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From richardarmitagenet.com

From richardarmitagenet.com

I’m a woman who likes brooding men in cravats, so it’s not surprising that I enjoyed North and South, but I really really liked it  – to the point that it rivaled my passion for the 1995 Pride and Prejudice.

I watched all four hours of North and South four times in the first week.   I remember sneaking it in while I was folding laundry, etc., hoping that no one else in the family would realize how often I was watching it.   I couldn’t get enough – and the main reason was Richard Armitage and his portrayal of John Thornton.

Richard Armitage is an attractive man, but I didn’t think he was all that handsome until episode 3, when he told his mother that Margaret refused his marriage proposal.  At that moment, he became fascinatingly beautiful to me, and he has remained fascinating for eight years.  But why do I still like him so much?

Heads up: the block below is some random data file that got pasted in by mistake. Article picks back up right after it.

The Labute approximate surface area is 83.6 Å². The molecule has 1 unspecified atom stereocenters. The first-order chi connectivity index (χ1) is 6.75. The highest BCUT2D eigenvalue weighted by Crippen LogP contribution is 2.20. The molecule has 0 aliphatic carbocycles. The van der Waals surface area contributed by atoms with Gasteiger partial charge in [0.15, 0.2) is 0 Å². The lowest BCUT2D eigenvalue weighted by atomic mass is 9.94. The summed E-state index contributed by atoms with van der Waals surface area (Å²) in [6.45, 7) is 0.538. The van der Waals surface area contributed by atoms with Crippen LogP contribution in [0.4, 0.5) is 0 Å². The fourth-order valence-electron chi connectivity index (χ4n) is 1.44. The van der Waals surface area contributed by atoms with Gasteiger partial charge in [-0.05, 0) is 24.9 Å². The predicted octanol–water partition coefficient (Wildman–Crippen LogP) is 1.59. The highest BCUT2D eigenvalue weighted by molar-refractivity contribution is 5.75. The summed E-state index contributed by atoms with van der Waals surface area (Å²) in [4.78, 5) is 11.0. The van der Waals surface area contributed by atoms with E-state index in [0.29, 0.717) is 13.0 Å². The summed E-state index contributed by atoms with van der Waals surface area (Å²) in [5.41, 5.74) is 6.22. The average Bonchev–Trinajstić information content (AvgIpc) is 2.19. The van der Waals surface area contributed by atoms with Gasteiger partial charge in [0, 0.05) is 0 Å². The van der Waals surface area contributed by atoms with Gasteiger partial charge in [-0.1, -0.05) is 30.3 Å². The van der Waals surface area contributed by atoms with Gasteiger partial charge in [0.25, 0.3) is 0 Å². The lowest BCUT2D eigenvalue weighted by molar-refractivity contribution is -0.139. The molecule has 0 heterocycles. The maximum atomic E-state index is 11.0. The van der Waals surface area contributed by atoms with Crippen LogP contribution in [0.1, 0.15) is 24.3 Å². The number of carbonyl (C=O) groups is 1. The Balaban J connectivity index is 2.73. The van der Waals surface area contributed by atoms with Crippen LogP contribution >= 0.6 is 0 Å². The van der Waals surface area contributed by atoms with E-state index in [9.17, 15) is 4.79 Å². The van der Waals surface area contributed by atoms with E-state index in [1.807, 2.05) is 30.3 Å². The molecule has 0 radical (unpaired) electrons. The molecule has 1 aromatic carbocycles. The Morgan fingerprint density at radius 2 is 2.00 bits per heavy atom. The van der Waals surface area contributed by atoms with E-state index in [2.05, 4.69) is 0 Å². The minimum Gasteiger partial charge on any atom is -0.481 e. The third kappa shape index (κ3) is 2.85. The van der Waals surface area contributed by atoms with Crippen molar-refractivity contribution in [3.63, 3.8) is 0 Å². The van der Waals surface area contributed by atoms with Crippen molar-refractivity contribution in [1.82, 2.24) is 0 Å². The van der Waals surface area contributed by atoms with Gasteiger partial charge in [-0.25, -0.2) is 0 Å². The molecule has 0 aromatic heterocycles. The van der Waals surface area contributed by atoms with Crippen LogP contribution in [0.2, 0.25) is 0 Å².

I’ve thought about that this past week as others have posted their “I Saw Something Fine” posts on the Richard Armitage Flash Fan Event.

He is fascinating because his portrayal of male thought and emotion is so complex.  With his micro expressions, he makes his characters seem real.  He makes me feel their pain, their fear, their joy.  The good characters have hints of bad, and the bad characters have hints of good.  I find myself caring about them, even when I don’t always like them or the choices they make. (I still don’t understand the end of Robin Hood Season 2.  Personally I think Gisborne should have drugged Marion and forced her to marry him.  That would have made an interesting Season 3, but since I write quirky sweet romances rather than fanfic, I don’t think it’s going to show up as a subplot.)